It’s human nature to lie. We all do it.
What, you don’t think you do?
When was the last time you deducted an expense on your tax return because it didn’t hurt anyone, even though you know it wasn’t quite according to the rules? When was the last time you were late and you made up some excuse?
Can we agree that we all lie? It is part of our behavior pattern. Even people who believe they are completely honest tell white lies, sometimes with the best intentions. Often we can’t tell the consequences that our actions have. We are masters at justifying our decisions. And then things spiral out of control.
We read about corporate scandals every day. The Volkswagen diesel emissions scandal. The Takata airbag scandal. Enron. WorldCom. Bernie Madoff. The list goes on. And we are quick to point fingers. How could they? Why did they? Can you believe they … ?
Leaders and companies engaging in this type of behavior are less trusted. Do you trust your stakeholders? Are you trusted?
It might be worthwhile looking at how to raise trust in others, as well as in yourself.
So, what about you? When is the last time you lied? I’ll bet you did at least once within the last 24 hours. Maybe no one noticed. Maybe you didn’t get caught. The important thing is that you know. You KNOW you shouldn’t have done it. You knew, but you did it anyway.
Here is the thing. Not only are you lying to others, you are lying to yourself. All the time. Try to go through one day without lying to yourself. I dare you. It’s more challenging than you think.
I know it’s uncomfortable to think about, but the point was driven home to me recently while watching the documentary (Dis)Honesty- The Truth About Lies with Dan Ariely. He is a professor of behavioral economics at Duke University who has researched and written extensively about irrationality. You can find out more about Ariely here and the documentary can be viewed online or on Netflix. I highly recommend it.
Ariely speaks of the fudge factor that helps us to justify lying. Here is what he means more specifically:
~ Everybody is doing it, i.e. it is hard not to engage in doping, if everyone is doing it
~ Conflicts of interest, i.e. you are personally benefitting from actions or decisions made in your official capacity
~ I’m not hurting anyone, i.e. no one else will be disadvantaged
~ Lying for others, i.e. you are doing it for the benefit of someone else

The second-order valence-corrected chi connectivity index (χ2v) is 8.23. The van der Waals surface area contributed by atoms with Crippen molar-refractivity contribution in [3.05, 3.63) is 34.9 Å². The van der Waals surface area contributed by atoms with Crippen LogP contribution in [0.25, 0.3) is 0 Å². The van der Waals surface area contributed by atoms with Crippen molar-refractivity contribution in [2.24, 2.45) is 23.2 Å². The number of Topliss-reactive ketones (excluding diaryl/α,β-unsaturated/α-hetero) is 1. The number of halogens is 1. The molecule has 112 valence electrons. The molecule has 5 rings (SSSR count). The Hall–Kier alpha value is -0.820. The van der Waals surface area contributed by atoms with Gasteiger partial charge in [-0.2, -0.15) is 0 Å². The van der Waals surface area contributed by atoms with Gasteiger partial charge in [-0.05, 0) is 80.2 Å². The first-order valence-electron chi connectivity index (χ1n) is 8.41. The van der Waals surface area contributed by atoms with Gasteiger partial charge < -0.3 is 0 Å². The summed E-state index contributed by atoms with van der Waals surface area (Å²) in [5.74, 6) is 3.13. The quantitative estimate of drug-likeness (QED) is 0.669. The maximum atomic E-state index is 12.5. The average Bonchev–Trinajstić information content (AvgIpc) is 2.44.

~ Creativity, i.e. when creativity borders on manipulation
~ Lack of supervision, i.e. the rules of the game aren’t enforced anyway
~ Social norms, i.e. when it seems to be socially acceptable
~ Fatigue, i.e. when you are distracted by your own needs
~ Distance from the crime, i.e. when you are paying with electronic transactions rather than with cash
~ Self-Deception, i.e. when you have exaggerated your past accomplishments
What does lying have to do with you and your team? Your leadership capability? With trust? Research has shown that high performing teams have a high level of trust.
“Ultimately the evolution of how self-organizing teams evolve into high-performance teams depends on mutual respect and trust of the members of the team.” –Steve Denning, Author and Consultant
One of the most devastating forms of lying is self-deception. It is common in my coaching conversations and most insidious. Often the lie happened in the distant past and since the person was not caught, self-justification boosted the EGO. He or she now feels as if it was the right thing to do. Until the FBI is standing in their office and they know the game is over. Don’t say it can’t happen to you. It can. You are just too comfortable in your current box and you can’t see the disconnect anymore.
It’s time to get a really close look in the mirror and take inventory. What is the lie you have never told anyone about? What would happen if you were to actually come clean? What’s the worst outcome? What’s the best outcome?
Now, let’s top that: What if you had actually lied to yourself about what it is you are here to do? Ponder that for a while …
And when you get stuck, drop me a line, and I will help you get unstuck.